According to Smith, those who deserve rewards and punishment often (though not always) do receive them in this life. One would expect nothing less of the Deity than that he would have arranged for virtues to be rewarded and vices punished by planting a capacity for moral discernment within human nature. Of course, some people die having enjoyed an apparently abundant life, although they have been morally corrupt on virtually all occasions. Others die in crushing poverty, though they have been extraordinarily kind. Smith argues that for this reason, most ordinary people cling to the hope that
… the great Author of our nature will himself execute hereafter, what all the principles that he has given us for the direction of our conduct prompt us to attempt even here; that he will complete the plan which he himself has thus taught us to begin; and will, in a life to come, render to every one according to the works that he has performed in this world.40
Smith is rightly called a deist, and Hayek acknowledged that he was an agnostic. Hayek41 rejected the existence of any form of God that, “… [is] anthropomorphic, personal, or animistic.… The conception of a man-like or mind-like acting being appears to me rather the product of an arrogant over-estimation of the capacities of a man-like mind.” However, Hayek hoped that by being open about his agnosticism, his work would “help religious people more unhesitatingly to pursue those conclusions that we do share [emphasis added].”42 Furthermore, he observed that the source of order in a spontaneous system (in which no part can oversee the whole) “may well concord with religious prohibitions against idolatry.”43
As Christian economists, we agree with Smith about much of his reflection on human nature, including the existence of a built-in moral capacity (also suggested by Paul in the letter to the Romans, chapter 1, especially verses 14-15, and chapter 2:14-15). We are in agreement with both Smith and Hayek about the great benefits to be derived from a system that accords as much freedom as possible to all actors participating in the spontaneous order of markets. Their insistence on the need for moral choices, and their description of the order that markets create out of many independent personal decisions, correspond well with long-standing, common notions of providence. These writers also pay tribute to the Christian understanding that God creates us free to make choices.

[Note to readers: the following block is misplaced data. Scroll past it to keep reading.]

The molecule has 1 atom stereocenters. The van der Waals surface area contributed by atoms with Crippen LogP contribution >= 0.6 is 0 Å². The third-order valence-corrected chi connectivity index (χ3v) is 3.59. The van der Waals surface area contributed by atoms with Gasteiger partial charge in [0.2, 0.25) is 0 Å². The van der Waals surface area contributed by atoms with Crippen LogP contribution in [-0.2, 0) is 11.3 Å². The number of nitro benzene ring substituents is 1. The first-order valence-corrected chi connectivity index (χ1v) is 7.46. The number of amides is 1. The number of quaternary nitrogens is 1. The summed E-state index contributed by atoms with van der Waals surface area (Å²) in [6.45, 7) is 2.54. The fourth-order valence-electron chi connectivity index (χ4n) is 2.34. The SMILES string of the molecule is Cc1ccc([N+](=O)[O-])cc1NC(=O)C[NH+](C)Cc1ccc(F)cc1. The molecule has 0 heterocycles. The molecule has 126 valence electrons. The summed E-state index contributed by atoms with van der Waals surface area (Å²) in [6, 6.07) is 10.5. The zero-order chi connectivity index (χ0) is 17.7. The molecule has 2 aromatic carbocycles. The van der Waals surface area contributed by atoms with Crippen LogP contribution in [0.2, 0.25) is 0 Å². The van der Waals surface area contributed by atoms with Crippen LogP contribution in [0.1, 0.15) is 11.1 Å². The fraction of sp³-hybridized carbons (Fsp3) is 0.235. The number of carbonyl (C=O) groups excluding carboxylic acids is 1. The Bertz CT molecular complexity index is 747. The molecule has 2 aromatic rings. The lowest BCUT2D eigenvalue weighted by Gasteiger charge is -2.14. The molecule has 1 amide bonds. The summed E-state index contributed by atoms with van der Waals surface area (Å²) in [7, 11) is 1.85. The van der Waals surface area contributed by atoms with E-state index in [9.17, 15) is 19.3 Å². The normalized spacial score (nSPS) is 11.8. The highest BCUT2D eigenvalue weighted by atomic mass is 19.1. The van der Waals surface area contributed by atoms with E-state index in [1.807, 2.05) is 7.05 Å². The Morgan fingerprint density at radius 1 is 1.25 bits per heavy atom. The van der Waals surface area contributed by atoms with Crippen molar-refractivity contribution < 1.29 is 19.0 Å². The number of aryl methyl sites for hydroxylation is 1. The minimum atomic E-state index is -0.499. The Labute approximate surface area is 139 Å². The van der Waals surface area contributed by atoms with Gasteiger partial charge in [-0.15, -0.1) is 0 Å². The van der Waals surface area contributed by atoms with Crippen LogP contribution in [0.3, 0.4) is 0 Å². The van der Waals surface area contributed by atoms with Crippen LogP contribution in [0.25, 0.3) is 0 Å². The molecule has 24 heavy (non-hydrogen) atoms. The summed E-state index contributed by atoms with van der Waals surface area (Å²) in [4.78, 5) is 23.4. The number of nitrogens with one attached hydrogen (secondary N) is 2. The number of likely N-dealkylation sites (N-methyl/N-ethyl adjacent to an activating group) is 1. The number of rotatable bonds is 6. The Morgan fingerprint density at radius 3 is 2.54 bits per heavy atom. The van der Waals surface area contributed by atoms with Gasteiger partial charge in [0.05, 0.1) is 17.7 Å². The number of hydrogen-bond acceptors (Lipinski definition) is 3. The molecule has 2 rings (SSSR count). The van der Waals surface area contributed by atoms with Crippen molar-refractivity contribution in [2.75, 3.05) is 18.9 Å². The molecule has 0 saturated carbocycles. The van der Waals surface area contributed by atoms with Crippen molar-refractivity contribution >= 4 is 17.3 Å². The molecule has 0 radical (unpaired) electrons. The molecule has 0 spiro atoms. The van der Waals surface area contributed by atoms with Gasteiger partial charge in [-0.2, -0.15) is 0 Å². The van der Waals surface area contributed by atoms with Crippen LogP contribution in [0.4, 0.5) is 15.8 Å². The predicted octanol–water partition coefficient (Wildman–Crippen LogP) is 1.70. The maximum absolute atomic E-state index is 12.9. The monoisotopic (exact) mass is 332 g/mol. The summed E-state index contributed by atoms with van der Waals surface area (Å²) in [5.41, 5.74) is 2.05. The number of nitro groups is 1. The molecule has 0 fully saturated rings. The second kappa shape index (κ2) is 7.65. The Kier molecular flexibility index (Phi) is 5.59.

By faith, we affirm that the foundation of freedom is in God’s plan, so that each person made in his image, may be free to create, using the gifts and opportunities provided by God’s providence. We also go beyond both Smith and Hayek by affirming that a personal God is at the beginning, middle, and end of all that is good.44 Christian theological reflection on providence typically identifies several constituent parts. In the words of Braunius:45
— He [God in his providential activity] preserves all things in their being and duration;
— He moves all things to their action by concurrence, in fact by precurrence;
— He steers and guides all things to the desired end to which they were appointed from eternity.
We are struck by how resonant these principles are with the workings of markets, as described by both Hayek and Smith. Smith attributes to God the providential roles of building into each person a moral sense; creating strong motivations to exercise virtue (related to the second point above), and by guiding each one by an “invisible hand,” at work in markets. Thus, by pursuing their self-interest through markets, individuals can often contribute to the good of the whole society.
Although both Hayek and Smith assert a key role for the rule of law (regarding justice, property, freedom, et cetera), both also describe how much of our moral sense is built into us as we interact with others. Only subsequently do religion and the law further instruct us. Without the internal disposition to do good (though accompanied by temptations to do evil), and without reinforcement by various groups (including churches), decent societies would have to employ extremely detailed laws and invasive means to enforce them—to the detriment of both freedom and the creation of material abundance. Only recently have economists attempted to estimate empirically the value (including large cost-savings) to all members of society of voluntary organizations that build up moral and social capital.
These interlocking social organizations appear to serve as channels of God’s providence—moving “all things to their action.” Among them, the spontaneous market order is an example of one marvelous means by which God “steers and guides all things to the desired end.”46 For example, partially through the price system created by markets, God “preserves all things in their being and duration,” including natural resources.47 Furthermore, by conveying information about “needs” in diverse places around the world, market incentives help guide individuals toward their vocations—“to which they were appointed from eternity.” Beyond this, the providence of God works in part through changing market opportunities that enable individuals to discover new ways to exercise their gifts or even to embrace new vocations.
The Marketplace As a Part of God’s Providence